By Spencer C. Tucker
The mythic and doomed stand of the three hundred Spartans at Thermopylae; the siege of Carthage in 149-146 BCE, which ended with Rome destroying the town and enslaving the full last Carthaginian inhabitants; the conflict of Hastings in 1066, arguably crucial conflict ever on English soil; the conflict of Trenton that stored the yank progressive reason and confirmed the army attractiveness of common Washington; the firebombing of Tokyo at the evening of March 9-10, 1945, that destroyed one zone of the city.All of those conflicts—and hundreds of thousands more—played a vital position in defining the path of historical past and the evolution of human society. this article offers excessive school-level readers with exact descriptions of the battlefield activities that experience performed the best elements in shaping army background and human lifestyles. specified realization is paid to the larger ancient context and importance of every conflict, particularly with regards to different occasions.
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Additional resources for Battles that Changed History: An Encyclopedia of World Conflict
The Spartan left flank took no part in the battle, as the refused Theban right-flank infantry and cavalry were too far away. Epaminondas’s forces moved to the right and advanced on the remaining Spartan line. The Spartan ranks broke and the men fled, leaving the Thebans in possession of the field and victory. Theban casualties in the battle were light, while the Spartans lost perhaps 2,000 men. After the battle, both sides were open to negotiations. Spartan forces were permitted to withdraw back into the Peloponnese.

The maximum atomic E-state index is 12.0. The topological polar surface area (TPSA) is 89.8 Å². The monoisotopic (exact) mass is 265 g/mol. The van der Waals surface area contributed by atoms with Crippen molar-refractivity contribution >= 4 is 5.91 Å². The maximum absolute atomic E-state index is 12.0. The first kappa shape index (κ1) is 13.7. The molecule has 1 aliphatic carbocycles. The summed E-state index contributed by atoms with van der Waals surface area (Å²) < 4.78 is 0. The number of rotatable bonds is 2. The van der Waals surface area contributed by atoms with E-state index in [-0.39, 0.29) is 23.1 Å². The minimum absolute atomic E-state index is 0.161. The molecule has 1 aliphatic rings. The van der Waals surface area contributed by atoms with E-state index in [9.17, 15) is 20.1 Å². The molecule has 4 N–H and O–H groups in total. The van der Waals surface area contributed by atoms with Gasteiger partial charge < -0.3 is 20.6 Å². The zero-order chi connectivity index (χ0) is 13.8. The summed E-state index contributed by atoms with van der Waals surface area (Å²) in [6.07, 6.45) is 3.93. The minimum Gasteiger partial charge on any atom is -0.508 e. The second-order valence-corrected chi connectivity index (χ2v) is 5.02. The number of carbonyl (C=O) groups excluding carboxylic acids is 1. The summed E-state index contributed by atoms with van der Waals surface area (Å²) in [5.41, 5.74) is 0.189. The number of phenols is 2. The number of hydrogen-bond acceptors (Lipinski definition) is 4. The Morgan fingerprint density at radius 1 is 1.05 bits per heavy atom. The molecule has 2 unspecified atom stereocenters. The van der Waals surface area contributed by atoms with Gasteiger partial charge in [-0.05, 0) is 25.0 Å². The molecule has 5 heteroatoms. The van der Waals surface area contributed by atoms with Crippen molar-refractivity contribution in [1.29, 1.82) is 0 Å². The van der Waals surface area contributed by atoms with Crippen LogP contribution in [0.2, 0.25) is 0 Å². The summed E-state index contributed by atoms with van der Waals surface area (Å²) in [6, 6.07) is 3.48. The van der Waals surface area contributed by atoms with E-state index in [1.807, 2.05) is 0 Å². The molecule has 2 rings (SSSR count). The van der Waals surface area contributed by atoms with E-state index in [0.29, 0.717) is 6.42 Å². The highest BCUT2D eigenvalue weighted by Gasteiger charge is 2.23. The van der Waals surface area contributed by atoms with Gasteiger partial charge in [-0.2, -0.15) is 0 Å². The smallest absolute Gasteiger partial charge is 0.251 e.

Athens provided the principal naval force, while Sparta furnished the main contingent of land forces sent north to resist the Persians. The land force was under the command of King Battle of Thermopylaeâ•‡ | 17 Leonidas of Sparta. The Greek plan was for the land forces to hold the Persians just long enough for the fleet to force a Persian withdrawal. Themistocles led the Athenian fleet. Joined by other Greek vessels to make 271 frontline ships, it sailed north to meet the Persian force of more than 650 ships.
The Greeks had won one of the important battles of history. The Battle of Marathon allowed the continuation of Greek independence. The victory was not conclusive, but it did hold the Persians at bay for a decade. Marathon, at least, allowed the Greeks to imagine that they might triumph a second time. References Burn, A. R. Persia and the Greeks: The Defence of the West, c. 546–478 BC. Stanford, CA: Stanford University Press, 1984. Creasy, Edward S. The Fifteen Decisive Battles of the World: From Marathon to Waterloo.